By Najib Aminy
Billionaire Warren Buffet called Wall Street’s market turmoil an economic Pearl Harbor. With twenty percent of New York State’s budget cemented on the rollercoaster ups and downs of Wall Street, Dan Melucci, Stony Brook University Associate Vice President for Strategy and Analysis, has called the SUNY budget cuts “lunacy.”
Due to the Wall Street economic disaster, New York Governor David Paterson has called upon statewide agency cuts to remedy the projected loss of revenue. In early April, SUNY was cut a total of $50 million, or roughly 3%. Taking its share, Stony Brook was to cut $7.4 million from its operating budget of the fiscal 2008-2009 year. Following the April decision, a second round of cuts will be underway, of which SUNY will suffer a total of $96.3 million. At that point, SUNY would have a net cut of 146.3 million. Stony Brook University, along with the other sixty-three SUNY institutions, are still waiting for their share in the $96.3 cut. Melucci predicts that Stony Brook may be looking at a budget cut in the ballpark of $9.5 million.
About a week ago, Carl McCall, Chair of the finance and administration committee of SUNY trustees, said that SUNY will absorb anywhere from $20 to $50 million of the $96.3 million cut leaving the rest to be dispersed among campuses. However, Melucci said that he believes SUNY will take a $20 million cut leaving $70-plus million to be distributed among the campuses.
Now with both the national and global economy taking a turn for the worst, Governor Paterson has called for the NYS legislature to convene after the upcoming elections on November 18 to discuss the financial crisis looming over the NYS’ budget and economy. It is highly anticipated that this special meeting will result in further cuts. According to Melucci, the Governor is faced with a $1.2 billion shortfall in revenue. In order to assess this financial dilemma, the Governor is looking to propose another state-agency cut to the tune of $2 billion.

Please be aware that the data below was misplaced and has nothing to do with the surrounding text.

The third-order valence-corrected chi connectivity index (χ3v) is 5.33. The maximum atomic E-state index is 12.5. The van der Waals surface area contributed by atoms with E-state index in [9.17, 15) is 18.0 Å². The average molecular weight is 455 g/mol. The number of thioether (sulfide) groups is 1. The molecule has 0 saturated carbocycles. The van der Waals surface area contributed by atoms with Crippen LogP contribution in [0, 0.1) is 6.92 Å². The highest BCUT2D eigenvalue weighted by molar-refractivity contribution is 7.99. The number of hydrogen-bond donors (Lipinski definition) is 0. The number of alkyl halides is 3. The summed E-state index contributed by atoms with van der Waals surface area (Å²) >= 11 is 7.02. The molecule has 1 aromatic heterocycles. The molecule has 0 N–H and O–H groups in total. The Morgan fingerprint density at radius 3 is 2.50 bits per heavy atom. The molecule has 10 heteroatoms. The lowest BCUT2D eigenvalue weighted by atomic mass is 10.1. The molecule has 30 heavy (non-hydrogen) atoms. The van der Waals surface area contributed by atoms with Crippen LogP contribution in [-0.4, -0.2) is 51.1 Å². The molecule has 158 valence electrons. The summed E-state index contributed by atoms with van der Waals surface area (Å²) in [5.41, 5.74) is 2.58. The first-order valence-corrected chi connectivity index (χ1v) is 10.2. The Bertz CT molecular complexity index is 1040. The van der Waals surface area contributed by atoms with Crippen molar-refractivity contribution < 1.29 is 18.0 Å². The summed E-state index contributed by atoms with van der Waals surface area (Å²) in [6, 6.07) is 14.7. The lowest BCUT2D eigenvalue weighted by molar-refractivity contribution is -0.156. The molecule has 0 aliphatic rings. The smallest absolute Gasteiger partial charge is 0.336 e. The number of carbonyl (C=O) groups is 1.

In this proposed $2 billion cut, SUNY anticipates a third round of cuts as well as a possible tuition hike. Stony Brook has had only one tuition hike in the past thirteen years, which was five years ago. The latest tuition hike spiked to 28%, a number that may seem alarming to current Stony Brook students. A 28% increase of today’s tuition would result in an in-state student paying $5,568 from the original $4,350, and $13,580 from the original $10,610 for out of state.
A proposed alternative to a dramatic hike in tuition, supported by Melucci and Stony Brook distinguished Sociology professor Norman Goodman, is a rationalized tuition that increases steadily and allows students to predict how much they would have to pay for their education. Goodman, also the Vice President Secretary of the SUNY-wide Faculty Senate, is a supporter of free tuition, but deems it as “politically infeasible.” According to the 45-year Stony Brook Sociology professor, “the most intelligent and politically wise thing to do is raise tuition to a reasonable level and tie that to a commitment to a rational policy in the future.”